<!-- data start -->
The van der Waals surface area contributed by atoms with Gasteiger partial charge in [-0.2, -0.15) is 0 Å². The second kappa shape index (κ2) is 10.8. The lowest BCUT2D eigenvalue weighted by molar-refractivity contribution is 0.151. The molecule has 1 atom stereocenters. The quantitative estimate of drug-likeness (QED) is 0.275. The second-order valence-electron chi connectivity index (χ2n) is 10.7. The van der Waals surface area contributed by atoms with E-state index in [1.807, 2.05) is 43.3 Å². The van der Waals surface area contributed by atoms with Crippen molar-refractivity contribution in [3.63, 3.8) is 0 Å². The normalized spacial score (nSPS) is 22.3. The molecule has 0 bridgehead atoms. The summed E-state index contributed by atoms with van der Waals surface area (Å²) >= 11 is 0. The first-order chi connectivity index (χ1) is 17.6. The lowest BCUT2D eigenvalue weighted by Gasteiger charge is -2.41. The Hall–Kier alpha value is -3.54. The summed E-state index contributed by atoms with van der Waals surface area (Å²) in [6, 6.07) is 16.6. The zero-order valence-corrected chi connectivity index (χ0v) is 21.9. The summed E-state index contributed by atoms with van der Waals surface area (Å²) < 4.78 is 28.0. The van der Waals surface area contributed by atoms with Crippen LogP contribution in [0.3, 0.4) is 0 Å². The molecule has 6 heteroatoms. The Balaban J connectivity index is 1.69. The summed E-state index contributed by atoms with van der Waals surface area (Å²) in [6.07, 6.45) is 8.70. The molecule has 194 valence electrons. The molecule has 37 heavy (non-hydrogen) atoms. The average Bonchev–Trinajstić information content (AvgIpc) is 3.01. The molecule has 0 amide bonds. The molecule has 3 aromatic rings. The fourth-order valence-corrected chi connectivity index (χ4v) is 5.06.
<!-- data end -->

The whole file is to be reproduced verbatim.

The van der Waals surface area contributed by atoms with Gasteiger partial charge in [-0.2, -0.15) is 0 Å². The second kappa shape index (κ2) is 10.8. The lowest BCUT2D eigenvalue weighted by molar-refractivity contribution is 0.151. The molecule has 1 atom stereocenters. The quantitative estimate of drug-likeness (QED) is 0.275. The second-order valence-electron chi connectivity index (χ2n) is 10.7. The van der Waals surface area contributed by atoms with E-state index in [1.807, 2.05) is 43.3 Å². The van der Waals surface area contributed by atoms with Crippen molar-refractivity contribution in [3.63, 3.8) is 0 Å². The normalized spacial score (nSPS) is 22.3. The molecule has 0 bridgehead atoms. The summed E-state index contributed by atoms with van der Waals surface area (Å²) >= 11 is 0. The first-order chi connectivity index (χ1) is 17.6. The lowest BCUT2D eigenvalue weighted by Gasteiger charge is -2.41. The Hall–Kier alpha value is -3.54. The summed E-state index contributed by atoms with van der Waals surface area (Å²) in [6, 6.07) is 16.6. The zero-order valence-corrected chi connectivity index (χ0v) is 21.9. The summed E-state index contributed by atoms with van der Waals surface area (Å²) < 4.78 is 28.0. The van der Waals surface area contributed by atoms with Crippen LogP contribution in [0.3, 0.4) is 0 Å². The molecule has 6 heteroatoms. The Balaban J connectivity index is 1.69. The summed E-state index contributed by atoms with van der Waals surface area (Å²) in [6.07, 6.45) is 8.70. The molecule has 194 valence electrons. The molecule has 37 heavy (non-hydrogen) atoms. The average Bonchev–Trinajstić information content (AvgIpc) is 3.01. The molecule has 0 amide bonds. The molecule has 3 aromatic rings. The fourth-order valence-corrected chi connectivity index (χ4v) is 5.06.